Visual neurons respond to static images with specific dynamics: neuronal responses sum sub-additively over time, reduce in amplitude with repeated or sustained stimuli (neuronal adaptation), and are slower at low stimulus contrast. Here, we propose a simple model that predicts these seemingly disparate response patterns observed in a diverse set of measurements-intracranial electrodes in patients, fMRI, and macaque single unit spiking. The model takes a time-varying contrast time course of a stimulus as input, and produces predicted neuronal dynamics as output. Model computation consists of linear filtering, expansive exponentiation, and a divisive gain control. The gain control signal relates to but is slower than the linear signal, and this delay is critical in giving rise to predictions matched to the observed dynamics. Our model is simpler than previously proposed related models, and fitting the model to intracranial EEG data uncovers two regularities across human visual field maps: estimated linear filters (temporal receptive fields) systematically differ across and within visual field maps, and later areas exhibit more rapid and substantial gain control. The model is further generalizable to account for dynamics of contrast-dependent spike rates in macaque V1, and amplitudes of fMRI BOLD in human V1.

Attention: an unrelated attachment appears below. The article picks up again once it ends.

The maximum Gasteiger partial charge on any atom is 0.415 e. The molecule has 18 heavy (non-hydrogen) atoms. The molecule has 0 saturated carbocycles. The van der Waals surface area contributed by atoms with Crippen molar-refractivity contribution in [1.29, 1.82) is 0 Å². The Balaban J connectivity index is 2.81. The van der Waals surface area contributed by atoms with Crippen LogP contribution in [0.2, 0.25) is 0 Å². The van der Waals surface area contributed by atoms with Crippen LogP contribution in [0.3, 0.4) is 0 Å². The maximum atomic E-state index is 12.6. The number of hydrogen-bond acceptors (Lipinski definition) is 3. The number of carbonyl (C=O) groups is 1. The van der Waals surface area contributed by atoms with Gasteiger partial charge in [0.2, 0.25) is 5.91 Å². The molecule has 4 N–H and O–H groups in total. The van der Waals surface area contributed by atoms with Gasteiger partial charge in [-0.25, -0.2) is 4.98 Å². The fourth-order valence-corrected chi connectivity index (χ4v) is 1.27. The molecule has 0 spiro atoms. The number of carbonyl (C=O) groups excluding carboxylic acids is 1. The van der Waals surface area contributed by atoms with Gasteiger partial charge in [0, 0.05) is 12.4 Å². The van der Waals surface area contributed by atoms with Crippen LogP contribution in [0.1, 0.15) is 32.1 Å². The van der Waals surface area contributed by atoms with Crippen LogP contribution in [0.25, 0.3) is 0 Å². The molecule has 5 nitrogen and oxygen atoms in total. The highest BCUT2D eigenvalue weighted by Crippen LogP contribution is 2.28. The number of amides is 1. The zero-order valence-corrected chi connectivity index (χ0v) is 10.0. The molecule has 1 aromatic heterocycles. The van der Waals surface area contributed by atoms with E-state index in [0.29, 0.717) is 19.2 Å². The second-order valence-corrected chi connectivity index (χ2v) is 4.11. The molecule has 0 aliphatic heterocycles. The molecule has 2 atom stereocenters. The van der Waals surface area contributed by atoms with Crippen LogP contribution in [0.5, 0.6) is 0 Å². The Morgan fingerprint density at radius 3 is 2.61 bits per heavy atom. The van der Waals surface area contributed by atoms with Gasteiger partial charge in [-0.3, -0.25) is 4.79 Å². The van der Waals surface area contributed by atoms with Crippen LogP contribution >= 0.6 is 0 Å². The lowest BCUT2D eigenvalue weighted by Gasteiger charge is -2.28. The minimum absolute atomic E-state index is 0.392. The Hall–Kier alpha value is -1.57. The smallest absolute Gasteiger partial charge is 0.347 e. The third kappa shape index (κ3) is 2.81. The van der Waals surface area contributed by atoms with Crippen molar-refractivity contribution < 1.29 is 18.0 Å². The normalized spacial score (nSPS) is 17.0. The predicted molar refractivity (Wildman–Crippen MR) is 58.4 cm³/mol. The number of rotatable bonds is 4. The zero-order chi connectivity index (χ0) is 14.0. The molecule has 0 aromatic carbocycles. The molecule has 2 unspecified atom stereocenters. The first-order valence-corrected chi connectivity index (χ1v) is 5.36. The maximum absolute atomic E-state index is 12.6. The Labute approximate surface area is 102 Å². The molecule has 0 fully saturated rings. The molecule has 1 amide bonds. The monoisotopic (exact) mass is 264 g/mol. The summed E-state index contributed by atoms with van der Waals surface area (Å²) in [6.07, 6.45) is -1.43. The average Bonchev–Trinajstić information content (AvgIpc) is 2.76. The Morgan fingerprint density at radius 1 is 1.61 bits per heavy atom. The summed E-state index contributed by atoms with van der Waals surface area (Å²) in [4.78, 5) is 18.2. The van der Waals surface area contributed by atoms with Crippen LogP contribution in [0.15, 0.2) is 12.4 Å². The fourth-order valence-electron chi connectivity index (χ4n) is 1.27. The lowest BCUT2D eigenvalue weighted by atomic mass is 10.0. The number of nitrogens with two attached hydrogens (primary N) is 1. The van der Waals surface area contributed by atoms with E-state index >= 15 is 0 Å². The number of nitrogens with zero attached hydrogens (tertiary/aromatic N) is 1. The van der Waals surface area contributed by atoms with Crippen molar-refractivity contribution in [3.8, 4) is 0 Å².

Bibliographical noteFunding Information:
The research was supported by National Institutes of Health grants R00-EY022116 (J.W.) and R01-MH111417 (J.W.). The funders had no role in study design, data collection and analysis, decision to publish, or preparation of the manuscript.
© 2019 Zhou et al. This is an open access article distributed under the terms of the Creative Commons Attribution License, which permits unrestricted use, distribution, and reproduction in any medium, provided the original author and source are credited.